Anycompany.com found during its analysis that, while many of the log files had a variety of individuals listed, there were some very clear patterns in the travel of the virus and the types of organizations the virus had infected before it arrived in their systems.
The following points illustrate some of the observations consistent in all of Anycompany.com's samples as suggested by the relationship representations shown in the diagram.
Finally, Anycompany.com were able to determine through their analysis that the virus did not in fact arrive from unknown individuals or individuals with malicious intent. Rather, their analysis clearly demonstrated that the infected items arrived through their electronic mail communications with and between other organizations that they had 'trusted' relationships with such as their employees, consultants, IT providers, and vendors.
It should be noted this company had no direct relationship to the healthcare industry. Nevertheless, Anycompany.com was able to ascertain that this recurring development was an important discovery, since it suggested that the healthcare industry's connection with their IT providers was the point of entry for the virus. This also served as a poignant reminder to Anycompany.com that they were exposed to the same things as their direct connections. This was especially true if the direct connection, in this case the IT provider, did not have adequate anti-virus protection and acted as an unknowing conduit.
While the analysis Anycompany.com performed was with the W97M.Marker virus, they reviewed their findings and conclusions in conjunction with many of their other experiences with virus infections, such as the viruses and worms that perform mass mailings. These mailings provided similar results when looking at where the email attachment or message originated. Again, the infected items were not received from unknown entities but rather individuals and organizations where there was an existing and trusted relationship.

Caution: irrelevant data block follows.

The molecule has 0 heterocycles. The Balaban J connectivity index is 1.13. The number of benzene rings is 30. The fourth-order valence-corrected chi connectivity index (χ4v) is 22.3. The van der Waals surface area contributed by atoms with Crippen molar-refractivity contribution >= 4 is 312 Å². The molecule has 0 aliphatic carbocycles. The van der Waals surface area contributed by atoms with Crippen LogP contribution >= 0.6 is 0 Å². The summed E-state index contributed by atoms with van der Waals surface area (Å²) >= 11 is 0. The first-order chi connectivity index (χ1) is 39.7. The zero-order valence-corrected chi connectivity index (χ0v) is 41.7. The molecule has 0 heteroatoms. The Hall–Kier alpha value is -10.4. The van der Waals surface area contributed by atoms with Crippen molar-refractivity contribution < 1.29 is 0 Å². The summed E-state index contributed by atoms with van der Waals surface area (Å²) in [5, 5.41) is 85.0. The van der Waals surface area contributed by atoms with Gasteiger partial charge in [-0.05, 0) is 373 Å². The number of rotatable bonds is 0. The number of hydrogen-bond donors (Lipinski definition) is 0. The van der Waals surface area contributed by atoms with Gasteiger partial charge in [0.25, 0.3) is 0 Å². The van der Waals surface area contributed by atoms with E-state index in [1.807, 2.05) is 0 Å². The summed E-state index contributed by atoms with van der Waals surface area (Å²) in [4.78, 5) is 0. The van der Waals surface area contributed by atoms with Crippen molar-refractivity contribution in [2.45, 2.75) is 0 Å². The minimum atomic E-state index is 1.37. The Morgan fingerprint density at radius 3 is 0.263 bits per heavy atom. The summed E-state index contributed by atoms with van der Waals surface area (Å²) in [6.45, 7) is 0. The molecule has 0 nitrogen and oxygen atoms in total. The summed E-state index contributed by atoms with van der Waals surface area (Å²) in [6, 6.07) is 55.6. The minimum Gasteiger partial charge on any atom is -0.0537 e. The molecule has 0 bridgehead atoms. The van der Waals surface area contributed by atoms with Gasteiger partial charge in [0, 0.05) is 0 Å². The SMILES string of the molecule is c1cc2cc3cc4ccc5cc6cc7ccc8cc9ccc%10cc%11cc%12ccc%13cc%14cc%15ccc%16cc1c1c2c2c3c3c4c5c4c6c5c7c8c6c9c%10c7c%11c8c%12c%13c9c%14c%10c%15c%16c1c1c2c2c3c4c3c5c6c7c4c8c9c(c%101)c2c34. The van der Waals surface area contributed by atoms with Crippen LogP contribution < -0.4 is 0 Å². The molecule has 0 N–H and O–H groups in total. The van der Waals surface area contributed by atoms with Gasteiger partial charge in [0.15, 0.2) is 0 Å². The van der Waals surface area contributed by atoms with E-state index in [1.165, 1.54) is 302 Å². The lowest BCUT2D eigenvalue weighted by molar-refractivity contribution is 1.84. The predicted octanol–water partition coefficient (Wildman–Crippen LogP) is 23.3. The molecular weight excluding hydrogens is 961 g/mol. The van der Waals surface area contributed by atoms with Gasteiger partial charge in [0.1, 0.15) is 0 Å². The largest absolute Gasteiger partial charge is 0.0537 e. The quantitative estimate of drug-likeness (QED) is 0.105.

Given that the viruses and other 'Bad Things' can be shown to be coming from 'trusted' people and organizations, how does an organization or individual protect against infection? Like many organizations, Anycompany.com exchanges documents and other files frequently over its email systems and it has become a familiar way to share and disseminate corporate information.
As a result, traditional practices and guidance provided to computer users, such as being wary of things arriving from unknown sources or blocking incoming traffic from sites and organizations known to be spreading infected items, are obviously no longer sufficient or acceptable.
If the patterns that Anycompany.com saw in its environment are representative for organizations at large, digital signatures and encryption will not offer the level of protection currently purported. Digital signatures and encryption are a good way for an organization to establish a level of assurance that the item received is from a specified individual or organization and that the item has not been tampered with since it was signed or encrypted.
Neither of these technologies, however, do anything to establish that the item was not infected before it was signed or encrypted. So, these technologies will simply make it easier for the infected item to infiltrate your organization and more difficult for you to educate your users and your applications about when to trust and when not to trust. In essence, for a corporate organization to protect itself, a variety of anti-virus protection strategies must be implemented and maintained at the points of entry to the business, thereby providing layers of defence. In addition to this, user education becomes even more crucial in order to keep users aware of the changing threats and ways that the infected items will arrive. Remind your users that items received from so-called 'trusted' individuals should also be treated as suspicious until they are found to be free from any infections. 'Trust' should no longer be viewed as the default answer.
Based on Anycompany.com's real-life experiences and analysis, the moral of this corporate case study seems to be that the ones you 'trust' in your business actually pose your biggest threat. Something to think about finally is the fact that once you trust one entity, you inadvertently inherit everyone they trust.